The Yellow Fatali African Habanero sauce is also appropriately hot, with a little more lingering heat, which is typical for the Fatali. I love the fruity flavor of the fatali more than that of a typical caribbean based habanero fruitiness, and the citrus note makes a great addition to salad dressings, sauces, soups, and also fish. I love fatali on fish! The bottle suggests pairing it with cream curry dishes.

So overall, I give both sauces three Fiery Worlds. I liked both sauces, but at the price point of $24.95 a bottle as listed in the marketing material sent to me, I wouldn’t see myself buying them. After all, they are priced over twice, and even three times what most, if not all, small batch, artisan style sauces cost. If someone can market their sauce in a way to command that price, well, more power to them, but to me they are basically well packaged, basic sauces, and nothing really special to warrant that kind of premium. I’m sure there are those un-informed foodies that will pay for them based on David Rosengarten’s name and reputation, but I wouldn’t expect many, if any, repeat purchases.

I’m appreciative to ycmedia for the opportunity to review these products, and if you see them out and about, check it out! But definitely go to David’s Rosengarten’s website, www.drosengarten.com, and peruse his recipes, store, and stories. But always remember the basic truth, ladies and gentlemen, that It’s a Fiery World!

About Ken Alexander

Ken Alexander is a self-proclaimed Chilehead, with a love of spicy food, hot sauce, and the zest of life. Ken lives in Baton Rouge, LA, in the heart of Cajun Food country, and enjoys experiencing new tastes and flavors from all over the world. In addition to managing It's a Fiery World, "Ken's Fiery World" is a regular podcast segment on Scott Roberts' Weekly Firecast, where they discuss all things hot, spicy, and tasty! Ken is also a staff reviewer for the video based review site ILoveitSpicy.com and has been a contributor to the Premier spicy food blog HotSauceDaily.com. Ken also likes humming TV theme songs, playing Yahtzee, and quoting old Kris Kristofferson lyrics. But above it all, Ken love to celebrate our collective "Fiery World"!!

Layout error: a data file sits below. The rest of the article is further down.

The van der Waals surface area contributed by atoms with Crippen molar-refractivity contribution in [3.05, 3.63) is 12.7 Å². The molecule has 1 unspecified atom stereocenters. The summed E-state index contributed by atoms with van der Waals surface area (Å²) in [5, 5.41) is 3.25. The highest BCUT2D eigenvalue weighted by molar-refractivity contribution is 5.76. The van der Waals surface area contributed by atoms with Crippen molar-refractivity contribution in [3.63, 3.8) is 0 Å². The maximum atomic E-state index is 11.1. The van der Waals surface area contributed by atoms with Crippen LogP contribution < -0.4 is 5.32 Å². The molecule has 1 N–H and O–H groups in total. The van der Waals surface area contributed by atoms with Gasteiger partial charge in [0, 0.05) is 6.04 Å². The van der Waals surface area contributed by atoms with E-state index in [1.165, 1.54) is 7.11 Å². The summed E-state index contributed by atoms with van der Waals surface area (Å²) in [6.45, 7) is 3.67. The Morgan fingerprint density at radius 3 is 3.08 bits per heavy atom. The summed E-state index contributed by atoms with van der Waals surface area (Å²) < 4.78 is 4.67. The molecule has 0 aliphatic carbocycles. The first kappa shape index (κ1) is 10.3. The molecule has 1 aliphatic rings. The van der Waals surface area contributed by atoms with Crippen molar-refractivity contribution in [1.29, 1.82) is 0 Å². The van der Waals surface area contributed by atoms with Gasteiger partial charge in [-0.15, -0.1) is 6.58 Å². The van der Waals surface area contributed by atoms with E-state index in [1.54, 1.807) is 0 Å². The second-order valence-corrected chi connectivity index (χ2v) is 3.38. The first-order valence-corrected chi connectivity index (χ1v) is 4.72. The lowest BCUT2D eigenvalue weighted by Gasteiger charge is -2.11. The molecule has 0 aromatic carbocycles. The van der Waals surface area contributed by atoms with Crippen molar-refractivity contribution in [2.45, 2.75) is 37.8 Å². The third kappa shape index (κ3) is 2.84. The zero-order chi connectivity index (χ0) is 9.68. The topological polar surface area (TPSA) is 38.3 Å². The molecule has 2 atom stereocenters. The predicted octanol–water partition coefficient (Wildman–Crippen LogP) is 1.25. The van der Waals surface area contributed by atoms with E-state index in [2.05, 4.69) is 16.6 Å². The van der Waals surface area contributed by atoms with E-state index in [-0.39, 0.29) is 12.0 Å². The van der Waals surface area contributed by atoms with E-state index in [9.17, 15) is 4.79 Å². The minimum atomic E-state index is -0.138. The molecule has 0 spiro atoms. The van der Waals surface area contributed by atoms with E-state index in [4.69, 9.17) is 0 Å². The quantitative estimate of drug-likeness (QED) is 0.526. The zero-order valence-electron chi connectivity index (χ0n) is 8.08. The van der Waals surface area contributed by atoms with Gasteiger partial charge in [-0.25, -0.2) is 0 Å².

Posted on February 2, 2013, in Hot Sauce Review, Spicy Food Reviews and tagged , , , , , , . Bookmark the permalink. 2 Comments.

  1. I think the “WOW” factor here is the price. That’s a shame, because the sauces and labeling look great.

    Ken, I think you did a great job describing the sauces – you even taught us a thing or two about the chile peppers used. Kudos!

    But at $25 a bottle, that’s not something I would buy. Hopefully Rosengarten and Co are following this, and realize that price point is way off base.

    Like

  1. Pingback: 16 of the hottest sawces. Ever. - The Hotsawce